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DEPARTMENT OF THE NAVY -- NAVAL HISTORY & HERITAGE COMMAND
United States Navy Battle Streamers
A cluster of 28 multicolored streamers adorned
with silver and bronze stars adds another visual dimension to
the Navy flag. The streamers and stars serve as symbols of the
dedicated and heroic service of Navymen to the nation for more
than 200 years from the Revolutionary War to the campaign in Southwest
Asia. They serve as reminders of the decisive influence of sea
power on the establishment of the nation, and on its security
and welfare through the entire period. For each streamer, brief
mention is made of the services and operations it commemorates,
and the campaigns and battles for which stars are awarded.
In January 1971 the U.S. Navy joined the other military services
in the use of battle streamers. Commenting on the meaning of the
new streamers displayed with the Navy flag, Adm. Elmo R. Zumwalt,
the Chief of Naval Operations, said that "ships and men who
performed so gallantly in the American Revolution, at Tripoli,
Lake Champlain, Manila Bay, on Atlantic convoy, at Midway, Leyte,
in Korea and in Vietnam will be honored and esteemed through succeeding
The use of battle streamers had its beginnings in antiquity
when various emblems were carried into combat. Armies of Egypt
and Assyria, for example, placed sacred objects at the tops of
poles, then adorned them with streamers. The eagle of Imperial
Rome was recognized throughout the known western world. In time,
solid objects gave way to cloth banners. Medieval knights attached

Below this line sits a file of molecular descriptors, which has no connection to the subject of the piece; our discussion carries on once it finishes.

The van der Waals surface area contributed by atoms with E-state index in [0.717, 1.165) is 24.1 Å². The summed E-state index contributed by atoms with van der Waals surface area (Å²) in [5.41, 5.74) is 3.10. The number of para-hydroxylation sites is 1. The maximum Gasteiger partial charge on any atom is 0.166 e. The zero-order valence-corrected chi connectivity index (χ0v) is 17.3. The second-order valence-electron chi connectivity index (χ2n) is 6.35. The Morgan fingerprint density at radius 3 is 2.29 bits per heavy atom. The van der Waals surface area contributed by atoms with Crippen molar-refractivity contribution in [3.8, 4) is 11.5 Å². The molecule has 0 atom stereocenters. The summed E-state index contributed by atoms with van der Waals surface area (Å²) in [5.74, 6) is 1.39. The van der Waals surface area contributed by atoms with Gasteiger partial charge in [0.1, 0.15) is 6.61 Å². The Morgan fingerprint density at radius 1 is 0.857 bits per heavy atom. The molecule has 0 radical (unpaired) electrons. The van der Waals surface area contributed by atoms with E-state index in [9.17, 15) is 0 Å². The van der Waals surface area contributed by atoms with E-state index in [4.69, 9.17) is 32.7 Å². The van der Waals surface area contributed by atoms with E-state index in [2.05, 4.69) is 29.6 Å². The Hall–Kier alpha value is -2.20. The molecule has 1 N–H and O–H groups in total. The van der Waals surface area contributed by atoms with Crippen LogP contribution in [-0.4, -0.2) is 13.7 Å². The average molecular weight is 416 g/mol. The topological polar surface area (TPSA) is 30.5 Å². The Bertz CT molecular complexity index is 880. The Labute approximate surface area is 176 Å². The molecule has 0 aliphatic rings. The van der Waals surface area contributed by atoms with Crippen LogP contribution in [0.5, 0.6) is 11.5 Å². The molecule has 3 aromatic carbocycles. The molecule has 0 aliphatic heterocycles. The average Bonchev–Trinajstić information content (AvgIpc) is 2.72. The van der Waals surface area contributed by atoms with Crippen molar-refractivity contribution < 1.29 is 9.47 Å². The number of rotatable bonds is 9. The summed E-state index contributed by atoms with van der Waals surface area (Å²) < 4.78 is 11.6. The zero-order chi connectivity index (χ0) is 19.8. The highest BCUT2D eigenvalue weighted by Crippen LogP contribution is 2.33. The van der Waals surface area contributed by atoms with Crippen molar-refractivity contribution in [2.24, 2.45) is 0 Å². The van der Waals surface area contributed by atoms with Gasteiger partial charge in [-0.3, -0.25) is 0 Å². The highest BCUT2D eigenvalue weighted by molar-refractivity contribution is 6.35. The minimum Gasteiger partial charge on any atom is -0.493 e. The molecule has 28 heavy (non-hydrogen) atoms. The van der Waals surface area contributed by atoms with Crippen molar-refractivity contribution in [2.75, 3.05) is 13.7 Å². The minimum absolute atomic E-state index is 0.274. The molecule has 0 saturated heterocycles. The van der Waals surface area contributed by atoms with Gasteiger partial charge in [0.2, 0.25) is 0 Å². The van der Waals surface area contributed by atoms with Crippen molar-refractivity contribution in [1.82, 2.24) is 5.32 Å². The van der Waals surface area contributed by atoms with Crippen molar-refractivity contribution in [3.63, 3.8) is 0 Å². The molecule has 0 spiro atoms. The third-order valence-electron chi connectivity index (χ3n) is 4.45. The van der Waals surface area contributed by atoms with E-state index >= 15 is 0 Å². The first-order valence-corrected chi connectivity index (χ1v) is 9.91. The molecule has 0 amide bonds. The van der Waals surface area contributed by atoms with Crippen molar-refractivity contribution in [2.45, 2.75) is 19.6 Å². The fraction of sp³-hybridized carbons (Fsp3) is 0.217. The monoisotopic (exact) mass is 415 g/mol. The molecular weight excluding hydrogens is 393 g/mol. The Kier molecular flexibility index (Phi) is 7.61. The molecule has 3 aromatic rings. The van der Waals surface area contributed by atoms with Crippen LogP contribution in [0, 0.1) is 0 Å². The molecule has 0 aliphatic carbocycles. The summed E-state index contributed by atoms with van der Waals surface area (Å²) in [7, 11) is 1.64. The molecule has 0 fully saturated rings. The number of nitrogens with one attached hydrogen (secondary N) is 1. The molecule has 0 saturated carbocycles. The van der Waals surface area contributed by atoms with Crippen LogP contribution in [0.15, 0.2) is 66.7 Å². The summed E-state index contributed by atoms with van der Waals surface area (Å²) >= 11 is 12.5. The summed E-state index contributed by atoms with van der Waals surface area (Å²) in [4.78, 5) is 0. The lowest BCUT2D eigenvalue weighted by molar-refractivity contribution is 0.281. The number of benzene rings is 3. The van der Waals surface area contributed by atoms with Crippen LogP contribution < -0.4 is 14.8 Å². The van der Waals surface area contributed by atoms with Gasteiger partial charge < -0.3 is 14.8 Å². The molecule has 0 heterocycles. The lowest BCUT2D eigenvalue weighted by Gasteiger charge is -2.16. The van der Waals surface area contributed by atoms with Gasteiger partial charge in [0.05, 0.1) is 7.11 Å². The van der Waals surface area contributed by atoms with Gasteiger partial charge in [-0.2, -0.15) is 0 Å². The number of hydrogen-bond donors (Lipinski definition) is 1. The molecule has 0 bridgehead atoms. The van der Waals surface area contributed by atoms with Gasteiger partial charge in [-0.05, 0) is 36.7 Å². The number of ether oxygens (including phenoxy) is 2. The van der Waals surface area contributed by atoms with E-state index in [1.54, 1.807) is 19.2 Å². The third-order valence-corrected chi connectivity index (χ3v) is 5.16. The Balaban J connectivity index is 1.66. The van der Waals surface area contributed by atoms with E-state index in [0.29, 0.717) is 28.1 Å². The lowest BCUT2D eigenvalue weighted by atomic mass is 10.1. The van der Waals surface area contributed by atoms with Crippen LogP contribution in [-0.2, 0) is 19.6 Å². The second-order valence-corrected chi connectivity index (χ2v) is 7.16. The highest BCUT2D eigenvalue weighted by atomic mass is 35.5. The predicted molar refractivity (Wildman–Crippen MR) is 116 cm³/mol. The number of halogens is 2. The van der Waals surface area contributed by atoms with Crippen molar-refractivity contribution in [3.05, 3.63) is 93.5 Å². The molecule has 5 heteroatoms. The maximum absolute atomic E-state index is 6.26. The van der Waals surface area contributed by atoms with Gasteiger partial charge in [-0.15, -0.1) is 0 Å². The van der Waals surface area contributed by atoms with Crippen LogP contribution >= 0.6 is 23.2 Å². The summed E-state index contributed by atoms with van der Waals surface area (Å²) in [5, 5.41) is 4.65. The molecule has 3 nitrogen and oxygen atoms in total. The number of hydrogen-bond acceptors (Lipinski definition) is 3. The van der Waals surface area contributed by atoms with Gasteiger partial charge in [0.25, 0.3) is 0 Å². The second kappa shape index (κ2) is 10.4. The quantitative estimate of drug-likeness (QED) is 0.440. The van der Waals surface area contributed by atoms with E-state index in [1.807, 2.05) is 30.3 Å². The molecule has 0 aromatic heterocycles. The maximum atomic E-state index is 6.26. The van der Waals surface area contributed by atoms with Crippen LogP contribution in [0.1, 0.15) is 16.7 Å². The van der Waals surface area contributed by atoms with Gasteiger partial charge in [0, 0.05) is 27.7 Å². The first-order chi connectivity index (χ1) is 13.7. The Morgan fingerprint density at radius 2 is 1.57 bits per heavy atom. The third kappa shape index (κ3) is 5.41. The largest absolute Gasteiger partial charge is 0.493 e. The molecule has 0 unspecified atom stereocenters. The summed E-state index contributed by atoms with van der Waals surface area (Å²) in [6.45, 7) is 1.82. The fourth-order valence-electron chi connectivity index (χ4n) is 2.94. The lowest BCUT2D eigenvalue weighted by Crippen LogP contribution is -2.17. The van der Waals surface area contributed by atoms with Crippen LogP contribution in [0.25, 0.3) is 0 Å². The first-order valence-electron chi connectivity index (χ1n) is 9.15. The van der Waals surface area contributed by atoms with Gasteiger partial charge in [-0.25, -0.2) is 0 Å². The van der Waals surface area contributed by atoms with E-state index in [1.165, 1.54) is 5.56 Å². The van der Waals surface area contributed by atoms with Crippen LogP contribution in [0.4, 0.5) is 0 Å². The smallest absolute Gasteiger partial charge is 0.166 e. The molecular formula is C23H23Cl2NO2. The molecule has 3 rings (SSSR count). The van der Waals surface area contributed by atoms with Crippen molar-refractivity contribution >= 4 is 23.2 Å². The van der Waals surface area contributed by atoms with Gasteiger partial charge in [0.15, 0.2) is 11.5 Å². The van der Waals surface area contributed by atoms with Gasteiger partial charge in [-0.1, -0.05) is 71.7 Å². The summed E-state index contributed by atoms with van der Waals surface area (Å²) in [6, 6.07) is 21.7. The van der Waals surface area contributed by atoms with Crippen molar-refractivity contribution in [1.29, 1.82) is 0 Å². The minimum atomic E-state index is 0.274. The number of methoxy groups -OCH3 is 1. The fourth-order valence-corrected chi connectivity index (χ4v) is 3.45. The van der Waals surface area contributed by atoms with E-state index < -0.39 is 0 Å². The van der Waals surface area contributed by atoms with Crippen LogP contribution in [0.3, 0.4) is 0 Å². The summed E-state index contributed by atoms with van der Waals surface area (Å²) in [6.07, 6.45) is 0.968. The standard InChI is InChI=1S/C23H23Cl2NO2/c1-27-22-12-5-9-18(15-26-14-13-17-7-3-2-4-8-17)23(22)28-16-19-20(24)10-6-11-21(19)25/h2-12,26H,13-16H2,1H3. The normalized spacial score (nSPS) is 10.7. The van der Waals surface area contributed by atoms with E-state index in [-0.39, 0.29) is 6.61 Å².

distinctive streamers to their lances. Colors became a rallying
point in battle, an honor to bear and defend. Among the most prized
trophies of war were the tattered standards of a defeated enemy.
The U.S. Army adopted battle streamers in 1920, the first American
military service to initiate their usage. They were introduced
into the Marine Corps in 1939, and in 1956 the Air Force followed.
In 1968 the Coast Guard authorized use of battle streamers.
Many of the practices relative to streamers and their display
are similar among the services. There are, however, differences,
particularly regarding the number of streamers and use of embroidered
devices. The Army carries a separate streamer for each important
action in all wars in which that service has participated. Army
streamers are embroidered with the name of the action commemorated.
Currently, the Army allows more than 150 streamers, and the Air
Force, employing the Army system, carries more than 60. Unlike
the Army-Air Force practice, the Marines use one ribbon for each
war, campaign, or theater of operations. Specific actions or battles
are highlighted by bronze and silver stars embroidered on the
ribbon. The Marine Corps shows more than 40 streamers, and the
Coast Guard uses nearly 30, unadorned by either stars or lettering.
The Navy's battle streamers, spanning the period from the
Revolutionary War to Desert Storm, number 28. Like the Marine
Corps, the Navy flies a single streamer for each campaign, war,
or theater of operations, with embroidered stars used for individual
battles and operations determined to be suitable for special recognition.
Stars on the Navy streamers follow the practice initiated during
the World War II period for ribbons and medals -- that is, a bronze
star for each action, and a silver star in lieu of five bronze
stars. The Navy applies stars to appropriate ribbons throughout
its history, whereas the Marine Corps uses stars to commemorate
service in this century only. The Presidential Unit Citation,
Navy Unit Commendation, and Meritorious Unit Commendation streamers
each carry a number rather than stars. This figure represents
the number of times that the respective award has been conferred
upon Navy units.
Navy streamers are 3 feet long and 2 3/4" wide. Where
a medal has been awarded for a particular war or service, the
coloring and design of the streamer are the same as the ribbon
from which the medal is suspended. Conflicts and operations for
which no medal was issued have ribbons specially designed for
use as streamers. Today's battle streamers affixed to the military
flags of the United States are colorful symbols and reminders
of sacrifice, service and a proud heritage -- a tribute to the
men and women of the armed forces, past and present, who have
responded in America's times of need.
UNITED STATES NAVY BATTLE STREAMERS